July 18, 2022 / By Mika Ono
San Diego, CA, July 18, 2022 — A multi-campus, multi-disciplinary team led by scientists at UC San Diego has been awarded $1 million from the National Science Foundation to plan a new center to prevent and rapidly contain disease outbreaks and their negative effects on health, the economy and society.
“Despite recent efforts, there is still no cohesive global operational network for integrating pandemic prevention, prediction, sensing and response,” said the grant’s principal investigator Eliah Aronoff-Spencer, a UC San Diego assistant professor of infectious diseases and global public health, as well as a physician-scientist with the university’s Qualcomm Institute (QI), Design Lab Center for Health, and School of Medicine.
“The integration of these components is an overarching grand challenge,” he continued, “that must be solved to create a truly holistic pandemic intelligence and response capable of matching the dynamic nature of pathogen emergence.”
The grant funds 18 months of Phase 1 work on the new Predictive Intelligence for Pandemic Prevention (PIPP) Center. To offer a cohesive public health digital infrastructure for public health officials and the general public, the center will leverage a range of resources—digital exposure notification and contact tracing, molecular epidemiology data and tools, environmental surveillance, social media activity, mobility data and home testing and treatment capacity. The center will employ human-centered design and community-based participatory approaches to ensure the team’s questions and responses are grounded in the realities of communities most affected by outbreaks.
“Given the rise of new COVID variants and now monkeypox, we need this type of research more than ever,” said Davey Smith, chief of the UC San Diego School of Medicine’s Division of Infectious Diseases and Global Public Health and director of the Pandemic Response to Emerging Pathogens, Antimicrobial Resistance, and Equity (PREPARE) Institute.
‘A Remarkable Team’
Leading the grant with Aronoff-Spencer are co-principal investigators Richard Carpiano, professor of public policy at UC Riverside; Mark S. Handcock, professor of statistics at UCLA; Mohsen Malekinejad, associate professor of epidemiology and biostatistics at UCSF; and QI affiliate Anita Raj, professor of infectious diseases and global public health and of education studies at UC San Diego.
The team intends to build on insights from the COVID-19 pandemic.
“COVID-19 has shown how effective pandemic response must go beyond addressing just the scientific challenges to also focus on factors like education, community outreach, trust in the public health system, and healthcare access,” said Carpiano. “The PIPP Center's multidisciplinary approach is required for not only developing the most timely, comprehensive assessments of such quickly-evolving situations, but also for engaging with public officials and other stakeholders in different sectors in order to design and put into action the most optimal policy solutions."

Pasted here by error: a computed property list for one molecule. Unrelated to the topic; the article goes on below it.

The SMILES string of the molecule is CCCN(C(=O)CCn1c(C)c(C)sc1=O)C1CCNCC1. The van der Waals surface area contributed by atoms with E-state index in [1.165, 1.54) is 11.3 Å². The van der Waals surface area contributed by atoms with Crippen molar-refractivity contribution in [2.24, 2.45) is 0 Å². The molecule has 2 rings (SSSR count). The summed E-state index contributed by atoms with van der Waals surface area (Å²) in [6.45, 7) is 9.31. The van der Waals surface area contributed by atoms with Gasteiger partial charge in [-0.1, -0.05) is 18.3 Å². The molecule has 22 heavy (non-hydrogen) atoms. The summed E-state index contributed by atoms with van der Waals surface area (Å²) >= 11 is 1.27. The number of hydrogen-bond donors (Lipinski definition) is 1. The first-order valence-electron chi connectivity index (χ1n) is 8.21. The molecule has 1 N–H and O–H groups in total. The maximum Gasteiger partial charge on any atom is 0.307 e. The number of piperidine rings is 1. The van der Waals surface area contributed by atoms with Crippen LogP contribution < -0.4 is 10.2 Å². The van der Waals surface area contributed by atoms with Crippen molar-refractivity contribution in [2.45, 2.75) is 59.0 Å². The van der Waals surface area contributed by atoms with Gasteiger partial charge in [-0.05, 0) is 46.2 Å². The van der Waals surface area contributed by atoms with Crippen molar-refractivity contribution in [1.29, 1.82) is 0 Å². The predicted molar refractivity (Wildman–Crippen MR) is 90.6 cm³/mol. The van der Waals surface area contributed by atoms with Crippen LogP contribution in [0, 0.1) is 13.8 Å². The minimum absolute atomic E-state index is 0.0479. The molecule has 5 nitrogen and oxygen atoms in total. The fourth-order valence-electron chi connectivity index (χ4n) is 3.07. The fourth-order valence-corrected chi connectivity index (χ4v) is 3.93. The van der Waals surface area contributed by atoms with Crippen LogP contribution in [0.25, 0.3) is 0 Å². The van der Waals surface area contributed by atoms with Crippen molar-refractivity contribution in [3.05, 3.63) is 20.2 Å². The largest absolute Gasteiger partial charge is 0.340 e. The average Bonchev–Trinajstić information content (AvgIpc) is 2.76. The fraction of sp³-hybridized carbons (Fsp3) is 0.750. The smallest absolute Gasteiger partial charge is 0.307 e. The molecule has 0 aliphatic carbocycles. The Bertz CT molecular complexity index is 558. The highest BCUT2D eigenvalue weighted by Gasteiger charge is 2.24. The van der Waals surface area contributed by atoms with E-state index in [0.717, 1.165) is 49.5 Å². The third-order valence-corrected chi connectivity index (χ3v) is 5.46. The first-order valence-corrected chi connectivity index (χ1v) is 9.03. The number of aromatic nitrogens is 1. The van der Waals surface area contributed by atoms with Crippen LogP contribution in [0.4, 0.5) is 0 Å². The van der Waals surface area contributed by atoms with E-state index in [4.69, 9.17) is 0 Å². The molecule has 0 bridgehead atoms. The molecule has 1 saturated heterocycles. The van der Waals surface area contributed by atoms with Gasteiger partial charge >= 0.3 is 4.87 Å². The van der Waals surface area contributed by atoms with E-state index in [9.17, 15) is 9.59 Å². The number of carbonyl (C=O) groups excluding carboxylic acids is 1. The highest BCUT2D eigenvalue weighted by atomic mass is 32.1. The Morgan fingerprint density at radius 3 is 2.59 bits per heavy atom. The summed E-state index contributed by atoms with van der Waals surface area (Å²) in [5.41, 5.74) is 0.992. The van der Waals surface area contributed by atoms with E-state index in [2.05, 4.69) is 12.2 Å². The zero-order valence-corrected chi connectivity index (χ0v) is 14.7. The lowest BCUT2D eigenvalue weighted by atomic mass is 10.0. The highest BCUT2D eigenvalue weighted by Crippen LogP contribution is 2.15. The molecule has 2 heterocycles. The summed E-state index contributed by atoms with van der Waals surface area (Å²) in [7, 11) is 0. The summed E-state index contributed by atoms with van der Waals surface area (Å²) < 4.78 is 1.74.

Handcock agreed that integrated and interdisciplinary approaches are necessary to deal with future pandemics. “As a statistician, I know that data will be incomplete and unrepresentative,” he said. “Only by working closely with other scientists will we be able to understand it and forge pandemic intelligence and provide insight. The PIPP Center will proactively bring these disciplines together. It is exciting and important.”
For Raj, the center’s multidisciplinary approach also involves addressing the fact that outbreaks and their negative socioeconomic and health consequences are not experienced equally. “Inequalities based on race/ethnicity, gender, and socioeconomics have created unequal COVID-19 health impacts, which in turn exacerbated these existing inequalities and likely fostered some of the growing civil unrest we see today,” she said. “Our outbreak solutions must address these inequalities at all levels.”
Other investigators contributing to the center include UC San Diego’s Andrew Bartko, executive director for the Center for Microbiome Innovation; Massimo Franceschetti, professor of electrical and computer engineering; Ravi Goyal, assistant professor in the Division of Infectious Diseases & Global Public Health; Drew Hall, associate professor in the Department of Electrical and Computer Engineering; Camille Nebeker, associate professor in the Department of Family Medicine and Public Health; Ramesh Rao, director of the Qualcomm Institute; and Ilya Zaslavsky, director of Spatial Information Systems Laboratory at the San Diego Supercomputer Center.
Rao, who was instrumental in bringing members of the PIPP team together, said: “I wanted to leverage Calit2's multi-campus alliance, as well as our experience with the use of advanced data-centric approaches to ensure safe operation of our advanced facilities during the COVID pandemic. This is a prime example of the innovative, multi-disciplinary projects the Qualcomm Institute facilitates.”
“We have assembled a remarkable team spanning computer, data and information science, biology, engineering, and social, behavioral and economic sciences,” said Aronoff-Spencer. “I look forward to what we can accomplish together.”